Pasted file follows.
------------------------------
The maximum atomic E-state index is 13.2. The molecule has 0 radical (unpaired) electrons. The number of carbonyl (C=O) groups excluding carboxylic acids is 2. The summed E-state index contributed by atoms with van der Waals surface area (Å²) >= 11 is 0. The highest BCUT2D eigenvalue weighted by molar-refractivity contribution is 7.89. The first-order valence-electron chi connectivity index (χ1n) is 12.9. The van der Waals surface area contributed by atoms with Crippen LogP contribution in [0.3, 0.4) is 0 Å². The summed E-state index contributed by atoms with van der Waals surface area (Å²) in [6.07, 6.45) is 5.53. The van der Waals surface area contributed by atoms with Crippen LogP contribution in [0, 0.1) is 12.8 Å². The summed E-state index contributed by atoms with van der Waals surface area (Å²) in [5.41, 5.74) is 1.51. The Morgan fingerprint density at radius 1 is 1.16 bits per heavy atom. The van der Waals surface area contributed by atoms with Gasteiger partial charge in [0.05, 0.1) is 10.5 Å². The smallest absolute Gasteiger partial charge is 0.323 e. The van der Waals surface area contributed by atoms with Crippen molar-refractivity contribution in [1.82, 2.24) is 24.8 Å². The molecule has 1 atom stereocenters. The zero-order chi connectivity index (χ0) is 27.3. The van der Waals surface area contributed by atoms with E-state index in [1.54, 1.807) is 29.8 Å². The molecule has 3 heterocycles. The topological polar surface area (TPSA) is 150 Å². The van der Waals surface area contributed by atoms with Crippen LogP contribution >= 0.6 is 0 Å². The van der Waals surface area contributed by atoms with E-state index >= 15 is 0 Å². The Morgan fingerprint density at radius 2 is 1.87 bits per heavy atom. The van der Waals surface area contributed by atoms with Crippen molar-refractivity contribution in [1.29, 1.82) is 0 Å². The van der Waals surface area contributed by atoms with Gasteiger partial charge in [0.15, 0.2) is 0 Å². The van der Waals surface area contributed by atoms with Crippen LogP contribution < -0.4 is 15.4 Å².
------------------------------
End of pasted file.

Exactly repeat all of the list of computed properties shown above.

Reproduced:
The maximum atomic E-state index is 13.2. The molecule has 0 radical (unpaired) electrons. The number of carbonyl (C=O) groups excluding carboxylic acids is 2. The summed E-state index contributed by atoms with van der Waals surface area (Å²) >= 11 is 0. The highest BCUT2D eigenvalue weighted by molar-refractivity contribution is 7.89. The first-order valence-electron chi connectivity index (χ1n) is 12.9. The van der Waals surface area contributed by atoms with Crippen LogP contribution in [0.3, 0.4) is 0 Å². The summed E-state index contributed by atoms with van der Waals surface area (Å²) in [6.07, 6.45) is 5.53. The van der Waals surface area contributed by atoms with Crippen LogP contribution in [0, 0.1) is 12.8 Å². The summed E-state index contributed by atoms with van der Waals surface area (Å²) in [5.41, 5.74) is 1.51. The Morgan fingerprint density at radius 1 is 1.16 bits per heavy atom. The van der Waals surface area contributed by atoms with Gasteiger partial charge in [0.05, 0.1) is 10.5 Å². The smallest absolute Gasteiger partial charge is 0.323 e. The van der Waals surface area contributed by atoms with Crippen molar-refractivity contribution in [1.82, 2.24) is 24.8 Å². The molecule has 1 atom stereocenters. The zero-order chi connectivity index (χ0) is 27.3. The van der Waals surface area contributed by atoms with E-state index in [1.54, 1.807) is 29.8 Å². The molecule has 3 heterocycles. The topological polar surface area (TPSA) is 150 Å². The van der Waals surface area contributed by atoms with Crippen LogP contribution >= 0.6 is 0 Å². The van der Waals surface area contributed by atoms with E-state index >= 15 is 0 Å². The Morgan fingerprint density at radius 2 is 1.87 bits per heavy atom. The van der Waals surface area contributed by atoms with Crippen molar-refractivity contribution in [1.29, 1.82) is 0 Å². The van der Waals surface area contributed by atoms with Gasteiger partial charge in [0.15, 0.2) is 0 Å². The van der Waals surface area contributed by atoms with Crippen LogP contribution < -0.4 is 15.4 Å².